The Forester's boot is large (450 litres), deep and has upright sides for maximum stowability. Below the boot floor you'll find a handy storage tray and a full-size spare — Yippee! (You'll fully understand this reaction if you've ever had to drive anywhere on a space-saver). Folding the 60:40 split rear seats is easy: just pull the two release knobs and you have an almost flat load bay of 1,610 litres capacity. Some cars give you just one bag hook — the Forester has four! Back in the cabin there's more than enough stowage space for all the numerous odds and ends of family life.

Talking of the 'diesel' prompt on the fuel gauge we mentioned earlier, you might think you wouldn't need to be reminded as to what fuel is required but the turbodiesel's character is very much like a petrol engine. So much so that most buyers will opt for the diesel over the petrol. In use it's smooth and flexible and thanks to the big-hearted 258lb ft of torque — on tap from 1,800rpm — it serves up a broad spread of power that makes it feel quicker to 60mph than its paper figure of 10 seconds would suggest.

Clearly Subaru's engineers had driver enjoyment and on-road refinement high on their 'to do' lists: even running on 17-inch wheels, the ride quality is particularly good — even over quite poor back lanes. For most of the time the ride is supple and composed, although being softly sprung it can feel a tad 'bouncy' on really uneven surfaces. That noted, the handling is, and in spite of some acceptable body lean, always predictable. And as you would expect with full-time all-wheel drive, grip is consistently strong and the Forester is undeniably a game performer on country roads.

On B-roads you rarely need to get out of fourth gear; use full revs through the gears and it really shifts although you need to be precise as the shift action can be notchy — although this may well loosen up as the miles go on. Give the diesel Forester some wellie and it will rush you up steep hills as effortlessly as a far bigger petrol engine. The brakes, discs at the rear and ventilated discs at the front, deserve a special mention: they're superb.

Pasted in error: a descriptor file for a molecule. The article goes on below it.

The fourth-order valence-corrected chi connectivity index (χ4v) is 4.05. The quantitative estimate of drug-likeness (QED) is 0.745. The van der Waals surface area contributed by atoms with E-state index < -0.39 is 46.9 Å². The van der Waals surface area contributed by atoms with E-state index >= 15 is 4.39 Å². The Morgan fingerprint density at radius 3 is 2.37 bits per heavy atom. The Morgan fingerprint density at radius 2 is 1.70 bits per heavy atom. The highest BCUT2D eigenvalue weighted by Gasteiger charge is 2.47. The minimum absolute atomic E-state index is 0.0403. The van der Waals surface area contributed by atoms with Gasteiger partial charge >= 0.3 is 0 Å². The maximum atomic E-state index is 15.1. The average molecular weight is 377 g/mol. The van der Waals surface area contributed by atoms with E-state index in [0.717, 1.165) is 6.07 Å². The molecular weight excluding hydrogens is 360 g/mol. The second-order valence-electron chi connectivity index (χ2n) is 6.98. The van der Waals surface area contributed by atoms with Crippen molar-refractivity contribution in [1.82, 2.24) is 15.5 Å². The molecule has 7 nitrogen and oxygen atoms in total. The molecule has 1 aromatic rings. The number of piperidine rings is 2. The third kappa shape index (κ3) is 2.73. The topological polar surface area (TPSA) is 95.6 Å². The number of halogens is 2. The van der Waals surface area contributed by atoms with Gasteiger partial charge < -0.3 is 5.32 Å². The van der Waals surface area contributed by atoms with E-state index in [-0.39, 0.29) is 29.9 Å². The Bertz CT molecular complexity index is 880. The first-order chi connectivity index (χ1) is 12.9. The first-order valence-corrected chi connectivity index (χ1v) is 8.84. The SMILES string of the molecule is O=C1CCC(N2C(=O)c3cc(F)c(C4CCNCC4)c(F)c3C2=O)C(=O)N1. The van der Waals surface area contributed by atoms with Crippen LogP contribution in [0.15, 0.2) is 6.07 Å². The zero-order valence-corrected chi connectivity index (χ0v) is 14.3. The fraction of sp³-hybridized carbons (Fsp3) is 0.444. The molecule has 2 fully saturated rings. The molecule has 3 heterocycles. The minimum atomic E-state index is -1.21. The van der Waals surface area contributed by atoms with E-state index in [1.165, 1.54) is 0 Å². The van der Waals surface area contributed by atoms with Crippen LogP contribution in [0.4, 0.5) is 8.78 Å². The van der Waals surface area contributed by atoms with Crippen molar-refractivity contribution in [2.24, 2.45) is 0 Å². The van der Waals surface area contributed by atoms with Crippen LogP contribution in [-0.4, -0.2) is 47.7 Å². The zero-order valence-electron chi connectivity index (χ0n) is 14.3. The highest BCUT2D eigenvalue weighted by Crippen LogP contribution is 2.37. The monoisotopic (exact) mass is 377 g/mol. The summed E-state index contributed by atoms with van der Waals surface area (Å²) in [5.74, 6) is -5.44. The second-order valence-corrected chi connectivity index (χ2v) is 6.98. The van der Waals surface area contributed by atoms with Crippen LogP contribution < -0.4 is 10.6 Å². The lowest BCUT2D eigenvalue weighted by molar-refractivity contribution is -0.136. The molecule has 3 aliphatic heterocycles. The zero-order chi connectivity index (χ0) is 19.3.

We should point out that driving on motorways can be tricky — but only because the Forester delivers such a quiet and refined ride that you can easily believe you're travelling at a serene and legal 70mph when in fact you're racing along at 90mph. You have been warned!

While many owners undoubtedly bought the previous generation Forester for its all-wheel drive and towing abilities, this new Forester is still up for some mud-plugging. The full-time symmetrical all-wheel drive is still there under the new bodywork and there's an extra 10mm of ground clearance — now a useful 215mm. Underpinning the new Forester is a platform derived from the latest Subaru Impreza but employing a new rear multi-link/double wishbone suspension set-up along with self-levelling suspension to ensure a constant ground clearance and an electronic stability control system.

So, is the new Forester for you? If you're after a capable, perfectly functional lifestyle SUV that's good fun to drive and doesn't shout out loud that it is a lifestyle SUV, then Yes, the unpretentious and well-priced Forester should be at the top of your list. — MotorBar

Subaru Forester 2.0D XSn
| 25,965
Maximum speed: 115mph | 0-60mph: 10 seconds | Overall test MPG: 41.5mpg
Power: 145bhp | Torque: 258lb ft | CO2 170g/km | Insurance group 10